turtles tagged posts

Turtles can carry more than 100,000 tiny animals on their shells

A loggerhead turtle grazes on sea grass. In stirring up the sea floor, the animals can pick up tens of thousands of tiny hitchhikers—small animals such as nematodes, crustaceans, and hydroids.

Loggerhead Sea Turtles migrate thousands of miles through the world’s oceans, but they don’t travel solo – research shows they carry surprisingly diverse and abundant populations of tiny creatures on their shells.

A new paper published May 20 in the journal Diversity shows that loggerhead sea turtles carry an average of 34,000 individual meiofauna – tiny organisms smaller than one millimeter – on their backs. One loggerhead carried nearly 150,000 individual animals on its shell, including nematodes, crustacean larvae, and shrimp.

“There literally is a [whole] world on there,” says Jeroen Ingels, a marine ecologist at Florida State University. It’s wild to find “that kind of diversity on another organism.”

Ingels and his team discovered more than a hundred new species of meio...

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Crime-scene technique used to track turtles

Foraging Green turtle

Scientists have used satellite tracking and a crime-scene technique to discover an important feeding ground for green turtles in the Mediterranean. University of Exeter researchers measured “stable isotope ratios” – a chemical signature also used by forensic scientists – to discover which foraging grounds turtles had come from to breed in Cyprus.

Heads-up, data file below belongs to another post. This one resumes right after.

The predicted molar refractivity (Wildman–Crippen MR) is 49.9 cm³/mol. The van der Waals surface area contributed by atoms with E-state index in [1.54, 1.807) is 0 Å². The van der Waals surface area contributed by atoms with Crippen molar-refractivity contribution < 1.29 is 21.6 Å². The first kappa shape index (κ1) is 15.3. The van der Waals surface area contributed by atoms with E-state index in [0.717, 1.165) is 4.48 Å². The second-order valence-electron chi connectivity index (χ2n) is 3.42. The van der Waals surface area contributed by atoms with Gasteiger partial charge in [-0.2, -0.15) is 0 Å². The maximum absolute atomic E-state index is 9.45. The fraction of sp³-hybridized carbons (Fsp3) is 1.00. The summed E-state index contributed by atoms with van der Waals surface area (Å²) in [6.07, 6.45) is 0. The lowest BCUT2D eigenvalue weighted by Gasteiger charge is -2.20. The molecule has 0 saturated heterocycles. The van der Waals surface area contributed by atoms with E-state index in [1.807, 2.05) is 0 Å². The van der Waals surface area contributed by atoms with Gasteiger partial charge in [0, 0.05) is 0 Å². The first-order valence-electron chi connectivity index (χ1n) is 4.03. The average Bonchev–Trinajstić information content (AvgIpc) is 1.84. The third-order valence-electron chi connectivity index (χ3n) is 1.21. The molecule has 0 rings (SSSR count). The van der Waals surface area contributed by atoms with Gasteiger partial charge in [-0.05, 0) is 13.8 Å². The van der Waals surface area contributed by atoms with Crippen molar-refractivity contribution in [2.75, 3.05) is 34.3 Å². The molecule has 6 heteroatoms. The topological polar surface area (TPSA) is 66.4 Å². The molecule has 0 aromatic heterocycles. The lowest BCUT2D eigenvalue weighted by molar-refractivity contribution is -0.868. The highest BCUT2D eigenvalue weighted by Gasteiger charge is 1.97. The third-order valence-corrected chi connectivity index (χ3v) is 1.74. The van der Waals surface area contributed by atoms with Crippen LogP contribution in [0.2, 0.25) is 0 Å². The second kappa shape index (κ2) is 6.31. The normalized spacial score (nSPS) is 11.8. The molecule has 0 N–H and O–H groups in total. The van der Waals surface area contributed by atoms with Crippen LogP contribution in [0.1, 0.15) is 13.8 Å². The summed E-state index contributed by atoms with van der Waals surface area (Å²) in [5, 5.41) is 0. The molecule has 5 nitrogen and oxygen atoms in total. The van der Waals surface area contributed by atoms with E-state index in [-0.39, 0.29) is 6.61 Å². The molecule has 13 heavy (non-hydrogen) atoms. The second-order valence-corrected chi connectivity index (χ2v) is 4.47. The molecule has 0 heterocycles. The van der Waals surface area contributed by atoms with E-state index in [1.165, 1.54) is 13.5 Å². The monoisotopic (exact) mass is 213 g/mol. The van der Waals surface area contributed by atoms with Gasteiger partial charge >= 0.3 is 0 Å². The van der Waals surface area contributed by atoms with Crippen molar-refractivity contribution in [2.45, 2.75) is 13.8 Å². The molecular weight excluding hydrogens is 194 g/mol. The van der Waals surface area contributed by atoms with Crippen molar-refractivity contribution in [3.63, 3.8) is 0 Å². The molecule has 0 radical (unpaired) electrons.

They discovered that Lake Bardawil, on Egypt’s north coast, is now the most important foraging ground for turtles which breed at Alagadi in Cyprus.

The researchers believe few breeding females came from the Lake Bardawil feeding ground until 2010. It is likely that changes to the ecosystem have made this shallow saline lake a top foraging site.

“Our satellite tracking of turtles breeding in Cyprus has been going on for some years,” said senior au...

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Laws need reshaping to protect sea turtles

Sea Turtle near surface

An illegal trade in marine turtles is continuing despite legislation and conservation awareness campaigns, a pioneering study has shown.

The study, conducted by researchers from the University of Exeter in the Cape Verde islands, 500 km off the West Coast of Africa, and one of the world’s leading nesting sites for the protected loggerhead species, found that the biological impact of the trade has been previously underestimated and that turtles are still being harvested and consumed.

The authors suggest that conservation interventions need to be refined and reassessed and believe the study’s findings will provide valuable knowledge about human behaviour and socio-economic influences for informing national policy-makers.

They recommend focusing both on suppliers and consumers for more robus...

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